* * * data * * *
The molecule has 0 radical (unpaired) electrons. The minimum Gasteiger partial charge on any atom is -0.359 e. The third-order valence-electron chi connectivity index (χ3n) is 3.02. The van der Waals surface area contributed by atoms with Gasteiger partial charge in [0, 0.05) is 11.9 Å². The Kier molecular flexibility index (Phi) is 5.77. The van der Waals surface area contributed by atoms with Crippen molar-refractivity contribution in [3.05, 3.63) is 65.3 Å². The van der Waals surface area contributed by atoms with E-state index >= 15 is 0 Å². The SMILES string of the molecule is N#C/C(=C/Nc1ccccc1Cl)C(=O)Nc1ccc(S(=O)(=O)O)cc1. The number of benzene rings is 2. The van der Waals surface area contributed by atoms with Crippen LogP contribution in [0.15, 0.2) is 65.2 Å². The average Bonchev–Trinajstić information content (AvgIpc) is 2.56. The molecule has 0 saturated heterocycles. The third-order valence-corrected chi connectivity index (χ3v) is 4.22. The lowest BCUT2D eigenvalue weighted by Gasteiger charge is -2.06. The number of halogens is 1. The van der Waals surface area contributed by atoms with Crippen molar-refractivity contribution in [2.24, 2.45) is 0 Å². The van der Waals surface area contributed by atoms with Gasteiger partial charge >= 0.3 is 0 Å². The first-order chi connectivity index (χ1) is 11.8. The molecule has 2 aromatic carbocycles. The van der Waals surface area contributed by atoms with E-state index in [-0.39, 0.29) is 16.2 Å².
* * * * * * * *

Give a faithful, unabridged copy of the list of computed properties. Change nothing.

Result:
The molecule has 0 radical (unpaired) electrons. The minimum Gasteiger partial charge on any atom is -0.359 e. The third-order valence-electron chi connectivity index (χ3n) is 3.02. The van der Waals surface area contributed by atoms with Gasteiger partial charge in [0, 0.05) is 11.9 Å². The Kier molecular flexibility index (Phi) is 5.77. The van der Waals surface area contributed by atoms with Crippen molar-refractivity contribution in [3.05, 3.63) is 65.3 Å². The van der Waals surface area contributed by atoms with E-state index >= 15 is 0 Å². The SMILES string of the molecule is N#C/C(=C/Nc1ccccc1Cl)C(=O)Nc1ccc(S(=O)(=O)O)cc1. The number of benzene rings is 2. The van der Waals surface area contributed by atoms with Crippen LogP contribution in [0.15, 0.2) is 65.2 Å². The average Bonchev–Trinajstić information content (AvgIpc) is 2.56. The molecule has 0 saturated heterocycles. The third-order valence-corrected chi connectivity index (χ3v) is 4.22. The lowest BCUT2D eigenvalue weighted by Gasteiger charge is -2.06. The number of halogens is 1. The van der Waals surface area contributed by atoms with Crippen molar-refractivity contribution in [2.24, 2.45) is 0 Å². The van der Waals surface area contributed by atoms with Gasteiger partial charge >= 0.3 is 0 Å². The first-order chi connectivity index (χ1) is 11.8. The molecule has 2 aromatic carbocycles. The van der Waals surface area contributed by atoms with E-state index in [-0.39, 0.29) is 16.2 Å².